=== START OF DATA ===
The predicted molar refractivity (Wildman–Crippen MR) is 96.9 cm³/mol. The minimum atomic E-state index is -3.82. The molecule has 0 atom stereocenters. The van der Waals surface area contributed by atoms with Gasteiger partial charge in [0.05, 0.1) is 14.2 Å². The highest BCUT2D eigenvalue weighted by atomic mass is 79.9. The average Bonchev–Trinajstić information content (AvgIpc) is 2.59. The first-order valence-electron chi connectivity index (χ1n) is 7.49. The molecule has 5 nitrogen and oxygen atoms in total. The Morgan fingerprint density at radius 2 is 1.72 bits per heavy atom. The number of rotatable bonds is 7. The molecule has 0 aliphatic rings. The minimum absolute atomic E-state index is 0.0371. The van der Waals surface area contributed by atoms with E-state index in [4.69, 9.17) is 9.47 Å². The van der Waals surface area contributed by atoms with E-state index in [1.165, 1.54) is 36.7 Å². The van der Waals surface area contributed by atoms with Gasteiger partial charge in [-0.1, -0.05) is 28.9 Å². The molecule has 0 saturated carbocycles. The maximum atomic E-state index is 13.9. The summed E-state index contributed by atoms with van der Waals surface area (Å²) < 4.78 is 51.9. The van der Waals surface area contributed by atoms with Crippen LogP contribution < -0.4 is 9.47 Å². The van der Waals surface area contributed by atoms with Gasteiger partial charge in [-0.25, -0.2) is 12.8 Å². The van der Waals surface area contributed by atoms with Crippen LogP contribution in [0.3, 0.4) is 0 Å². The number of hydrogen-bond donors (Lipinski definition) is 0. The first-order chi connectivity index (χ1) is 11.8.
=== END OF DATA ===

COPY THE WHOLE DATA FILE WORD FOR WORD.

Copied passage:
The predicted molar refractivity (Wildman–Crippen MR) is 96.9 cm³/mol. The minimum atomic E-state index is -3.82. The molecule has 0 atom stereocenters. The van der Waals surface area contributed by atoms with Gasteiger partial charge in [0.05, 0.1) is 14.2 Å². The highest BCUT2D eigenvalue weighted by atomic mass is 79.9. The average Bonchev–Trinajstić information content (AvgIpc) is 2.59. The first-order valence-electron chi connectivity index (χ1n) is 7.49. The molecule has 5 nitrogen and oxygen atoms in total. The Morgan fingerprint density at radius 2 is 1.72 bits per heavy atom. The number of rotatable bonds is 7. The molecule has 0 aliphatic rings. The minimum absolute atomic E-state index is 0.0371. The van der Waals surface area contributed by atoms with E-state index in [4.69, 9.17) is 9.47 Å². The van der Waals surface area contributed by atoms with E-state index in [1.165, 1.54) is 36.7 Å². The van der Waals surface area contributed by atoms with Gasteiger partial charge in [-0.1, -0.05) is 28.9 Å². The molecule has 0 saturated carbocycles. The maximum atomic E-state index is 13.9. The summed E-state index contributed by atoms with van der Waals surface area (Å²) < 4.78 is 51.9. The van der Waals surface area contributed by atoms with Crippen LogP contribution < -0.4 is 9.47 Å². The van der Waals surface area contributed by atoms with Gasteiger partial charge in [-0.25, -0.2) is 12.8 Å². The van der Waals surface area contributed by atoms with Crippen LogP contribution in [0.3, 0.4) is 0 Å². The number of hydrogen-bond donors (Lipinski definition) is 0. The first-order chi connectivity index (χ1) is 11.8.